Once upon a time there was a happy guy who lived for 5 years in a land called Facebook….
I could continue to write this post in a hip fairy-tale style, but unfortunately this is no fairy tale, there is no land called Facebook and there is no evil king called Mark The Great. There is just this company which arbitrariness just shocked me in these last days. But let me tell you the whole story:
Once I had a Facebook ‘life’, so let me visualise it
I didn’t have so many friends on this service and the last weeks I even deleted approx. 30 because I wanted to keep only the people I have talked to in real life for the last 1 year.
I managed lots of pages on Facebook including the official HAPPY CODING and Melt Mail fan page and couple of other pages with fans from 1 to 10.000. I paid approx. $150 in advertisement to Facebook during the last couple of month, which meant that they had a valid bank/PayPal account. I provided a valid e-mail and never used their service for sending e.g. SPAM.
Nevertheless they just disabled my account and deactivated all the connected pages, groups and applications.
Did they inform me before? No.
They provided a link to their FAQ which directs me to the reason “Bad Apps” where they say
Your account was disabled for violating Facebook’s Terms. Accounts that are used to create spam, collect inauthentic friendships or create malicious apps are not allowed on Facebook.
This is pretty weird, because I am not aware of creating a “malicious app”.
I send a request to reactivate my account and even sent a copy of my driving license as they require in this impertinent reactivating -process.
Did I get an answer? No. (….but im still waiting)
One of the most annoying things is that also 3rd-party web pages, which use their Facebook Connect authentication (like e.g. Spotify) won’t allow me to login again. And in the case of Spotify it’s not even possible to reset the password without a valid Facebook account.
After 10 emails with the Spotify support, the only solution they had was:
they delete my old connected account
they cancel the ‘ultimate subscription’ I had
I create a new account
I tell them if i want my playlists back and they will copy them from the old account
Step 4 is still in progress.
This whole farce shows again how arbitrarily Facebook or any other big service is. In the terms of service Facebook writes
If you violate the letter or spirit of this Statement, or otherwise create risk or possible legal exposure for us, we can stop providing all or part of Facebook to you. We will notify you by email or at the next time you attempt to access your account.
OK and they sticked to it. No mail for me, but a notification I get when I try to login. No warning before – regardless of dependencies to other services etc.
I don’t need Facebook to make a living, but imagine companies which business model is build on their service. Imagine some person who wrote an app and earns money with this app and is dependent on this money.
Facebook can lock you out and they don’t even care. They sit in their hip headquarters in California, petting their single speed bikes and pray to their leader.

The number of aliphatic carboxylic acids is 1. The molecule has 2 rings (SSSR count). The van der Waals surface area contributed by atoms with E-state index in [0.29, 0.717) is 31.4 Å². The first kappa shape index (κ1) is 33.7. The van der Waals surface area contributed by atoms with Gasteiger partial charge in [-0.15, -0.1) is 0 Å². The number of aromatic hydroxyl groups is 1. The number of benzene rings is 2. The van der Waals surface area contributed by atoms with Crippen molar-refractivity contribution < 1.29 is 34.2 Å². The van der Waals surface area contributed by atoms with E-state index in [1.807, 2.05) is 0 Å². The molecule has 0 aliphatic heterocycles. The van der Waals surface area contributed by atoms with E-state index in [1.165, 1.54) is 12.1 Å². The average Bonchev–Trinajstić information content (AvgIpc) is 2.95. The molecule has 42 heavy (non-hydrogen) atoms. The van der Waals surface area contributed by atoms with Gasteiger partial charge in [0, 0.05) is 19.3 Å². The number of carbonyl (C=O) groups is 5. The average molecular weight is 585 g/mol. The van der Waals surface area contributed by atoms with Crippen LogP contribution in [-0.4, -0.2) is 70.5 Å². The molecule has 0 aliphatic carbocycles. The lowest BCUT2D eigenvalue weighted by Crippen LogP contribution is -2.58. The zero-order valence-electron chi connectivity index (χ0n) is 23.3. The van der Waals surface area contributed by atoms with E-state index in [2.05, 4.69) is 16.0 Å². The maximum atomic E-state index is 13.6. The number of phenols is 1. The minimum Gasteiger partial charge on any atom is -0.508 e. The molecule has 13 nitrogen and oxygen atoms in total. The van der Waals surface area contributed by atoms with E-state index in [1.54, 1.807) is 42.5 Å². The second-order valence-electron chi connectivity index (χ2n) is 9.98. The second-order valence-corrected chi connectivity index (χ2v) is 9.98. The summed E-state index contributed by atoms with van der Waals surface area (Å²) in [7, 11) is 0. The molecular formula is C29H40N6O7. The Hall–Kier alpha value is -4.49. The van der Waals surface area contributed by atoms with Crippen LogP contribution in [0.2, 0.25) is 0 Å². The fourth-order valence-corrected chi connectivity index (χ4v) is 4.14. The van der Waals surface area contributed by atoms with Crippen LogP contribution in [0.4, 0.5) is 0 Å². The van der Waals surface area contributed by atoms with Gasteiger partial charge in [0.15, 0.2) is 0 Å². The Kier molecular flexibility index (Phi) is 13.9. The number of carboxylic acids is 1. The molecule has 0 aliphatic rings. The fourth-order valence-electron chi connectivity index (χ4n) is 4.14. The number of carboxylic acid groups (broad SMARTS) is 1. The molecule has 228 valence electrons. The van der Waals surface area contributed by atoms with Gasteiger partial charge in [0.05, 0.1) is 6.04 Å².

I don’t know. On the one hand there are some advantages of this service like keeping in touch with old friends etc. On the other hand they treat you like a dataset and can activate and deactivate you whenever they want.
I will now give them some time to read the request. Maybe they already threw it in their virtual garbage, but maybe they care about their users and are only little bit slow.
In the end I have some quality time back.
Update July, 29th
Still no response from the kingdom.
Update September, 4th
OK, still no answer from their awesome support. So I can say: They don’t care about their users. But I don’t care anymore. So that is fine. And I have to say, that I save so much time for other things.
If you work as much with Elasticsearch as I do, it can be sometimes annoying to access Elasticsearch functionalities via the normal API HTTP requests. And if you work gladly on the command line, es2unix is for you. It’s a command line tool for accessing the Elasticsearch API.
It’s written in clojure and pretty easy to install. You just have to download it (here to ~/bin/) and make it executable:
To check for example the health of the cluster what you would normally e.g. do with a GET request to http://localhost:9200/_cluster/health?pretty=true you can now just call the following from the command line:
bin/es health -u http://localhost:9200
This would return e.g. for a cluster “cluster1” and 8 nodes, 8 data nodes, 15 primary shards, 45 active shards, 2 relocating shards, 0 initialising shards and 0 unassigned shards
14:11:07 cluster1 green 8 8 15 45 2 0 0
To print the columns you just have to add the verbose command -v
bin/es health -u http://localhost:9200 -v
time cluster status nodes data pri shards relo init unassign
14:14:25 cluster1 green 8 8 15 45 2 0 0
The following commands are available for the es tool:
With count you can get the total number of documents e.g.
bin/es count -u http://localhost:9200
lifecycle is also nice to get the node joining history. For this command you need access to the Elasticsearch log files:
I remember this funny Gizmodo article from 2011 where Sam asked “why Apple is making everything looking like an ugly wild west”. And we have seen all this development during the last years where everyone tried to use as much skeuomorphic elements as possible in web- and mobile applications. I also like Dieter Rams, but enough is enough.
And all these ugly textures everyone hates during the 90s came back. And now – thanks to Windows Phone 8 (?) – the trend is going back to simplicity and clean interfaces.
TechCrunch wrote today about this years WWDC application and so I took a look on it and yes, it looks much more cleaner and flat than the older Apple applications.
Maybe Apple got some inspiration from the clean Windows UI design? Don’t know, but I like this development.